Sunday, 20 February 2011

Movie Review: Toy Story 3 (2010)


A full fifteen years after the original Toy Story was released, and eleven years after the first sequel, Pixar and Disney release the third episode in the animated story of the toys Woody, Buzz, and their friends. It's a worthy installment, mixing humour with honest sentiment, and a message of friendship, trust, and eternal hope for a better future.

Andy, the owner of Woody (voiced by Tom Hanks), Buzz Lightyear (Tim Allen) and other favourite toys like Mr.and Mrs. Potato Head, Jessie the cowgirl, Rex the dinosaur, Hamm the Pig and Slinky Dog, is now 17 years old and on his way to college. The toys know that the old days of Andy playing with them are long gone; they are worried that they might be thrown out, and the best that they can hope for is retirement in the attic. Through a series of unfortunate events the toys find themselves donated to a daycare, where a toy bear (Ned Beatty) and his goons have established rigid rules, insisting that the newcomers play with toddlers too young to treat them with care. Woody has to help his friends escape from the abuse at the daycare, and in the course of the madcap adventure he also stumbles upon a solution to their long-term future.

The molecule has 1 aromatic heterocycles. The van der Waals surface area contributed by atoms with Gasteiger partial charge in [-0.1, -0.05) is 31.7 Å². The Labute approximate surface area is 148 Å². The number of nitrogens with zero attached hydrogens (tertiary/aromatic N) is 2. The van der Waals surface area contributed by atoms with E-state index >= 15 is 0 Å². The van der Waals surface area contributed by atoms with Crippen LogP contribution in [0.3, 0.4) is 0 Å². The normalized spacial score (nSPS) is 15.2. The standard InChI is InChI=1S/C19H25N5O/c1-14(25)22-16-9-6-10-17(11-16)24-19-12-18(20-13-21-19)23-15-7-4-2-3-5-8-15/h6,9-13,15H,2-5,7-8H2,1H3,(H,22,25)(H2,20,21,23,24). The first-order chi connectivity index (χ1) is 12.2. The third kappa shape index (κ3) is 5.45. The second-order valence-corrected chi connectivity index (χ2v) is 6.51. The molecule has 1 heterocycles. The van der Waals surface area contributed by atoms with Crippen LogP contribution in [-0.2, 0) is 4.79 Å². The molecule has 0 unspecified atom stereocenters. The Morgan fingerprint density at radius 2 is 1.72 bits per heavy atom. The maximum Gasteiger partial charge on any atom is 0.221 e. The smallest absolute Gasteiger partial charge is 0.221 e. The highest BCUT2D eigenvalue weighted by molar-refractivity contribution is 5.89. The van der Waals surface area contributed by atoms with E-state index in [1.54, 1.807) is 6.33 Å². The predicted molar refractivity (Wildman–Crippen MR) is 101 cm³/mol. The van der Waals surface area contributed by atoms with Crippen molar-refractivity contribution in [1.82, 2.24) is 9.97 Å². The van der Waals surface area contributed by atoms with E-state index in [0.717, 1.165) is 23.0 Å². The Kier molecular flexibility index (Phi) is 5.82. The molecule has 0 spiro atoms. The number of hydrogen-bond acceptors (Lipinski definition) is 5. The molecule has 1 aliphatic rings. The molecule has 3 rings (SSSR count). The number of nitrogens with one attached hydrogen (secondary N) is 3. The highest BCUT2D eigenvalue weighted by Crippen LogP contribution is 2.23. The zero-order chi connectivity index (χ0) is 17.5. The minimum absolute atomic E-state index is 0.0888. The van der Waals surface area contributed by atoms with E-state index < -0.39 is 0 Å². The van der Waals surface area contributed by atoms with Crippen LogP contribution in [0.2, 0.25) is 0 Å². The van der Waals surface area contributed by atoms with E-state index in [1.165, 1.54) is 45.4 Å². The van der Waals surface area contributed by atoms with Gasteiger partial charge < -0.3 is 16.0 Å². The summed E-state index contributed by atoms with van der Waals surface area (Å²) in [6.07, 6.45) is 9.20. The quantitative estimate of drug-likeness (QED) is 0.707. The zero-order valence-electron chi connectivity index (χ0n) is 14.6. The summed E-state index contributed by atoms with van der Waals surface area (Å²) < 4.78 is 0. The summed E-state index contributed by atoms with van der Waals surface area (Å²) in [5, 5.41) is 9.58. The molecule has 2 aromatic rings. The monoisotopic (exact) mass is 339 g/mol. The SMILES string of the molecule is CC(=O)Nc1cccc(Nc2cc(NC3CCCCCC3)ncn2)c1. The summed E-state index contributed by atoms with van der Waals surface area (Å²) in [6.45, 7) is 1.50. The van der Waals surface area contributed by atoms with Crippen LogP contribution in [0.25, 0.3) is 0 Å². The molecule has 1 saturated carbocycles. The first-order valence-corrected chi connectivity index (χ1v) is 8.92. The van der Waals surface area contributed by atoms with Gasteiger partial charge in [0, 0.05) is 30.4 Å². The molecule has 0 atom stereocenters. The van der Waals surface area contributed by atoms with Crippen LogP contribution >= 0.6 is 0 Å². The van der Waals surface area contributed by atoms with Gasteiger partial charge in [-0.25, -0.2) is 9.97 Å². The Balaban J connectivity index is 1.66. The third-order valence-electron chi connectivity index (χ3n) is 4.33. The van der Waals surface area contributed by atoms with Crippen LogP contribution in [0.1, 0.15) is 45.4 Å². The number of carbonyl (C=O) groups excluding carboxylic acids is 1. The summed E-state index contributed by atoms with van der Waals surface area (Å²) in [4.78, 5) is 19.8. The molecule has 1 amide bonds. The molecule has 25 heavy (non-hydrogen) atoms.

Toy Story 3 is made more poignant since the core child audience of the original 1995 movie, who purchased the Woody and Buzz merchandise at the time, have grown up and outgrown the toys just as Andy has. The film poses questions about loyalty, kindness and friendship in terms simple enough for a new generation of young kids to ponder, within the framework of a story enjoyable by the teenagers of today and the parents of both generations.

The animation technology gets ever better, and now the toys look rigid only because they are toys, and not through the limits of technology. The fluid motion, light and shadows, and background details are perfected to the point where the animation is almost forgotten, a scary yet brilliant achievement.

Lee Unkrich, who co-directed Toy Story 2 with John Lasseter, takes over full directing duties this time while Lasseter keeps an eye on things as Executive Producer. Unkrich finds all the interesting angles to film the misadventures of the toys, and he is helped by the appropriately over the top voice acting performances of Tom Hanks and Tim Allen.

Toy Story 3 is a visit from old friends for one more round of laughs and tears, and a realization that while times may change, true friendships are forever.






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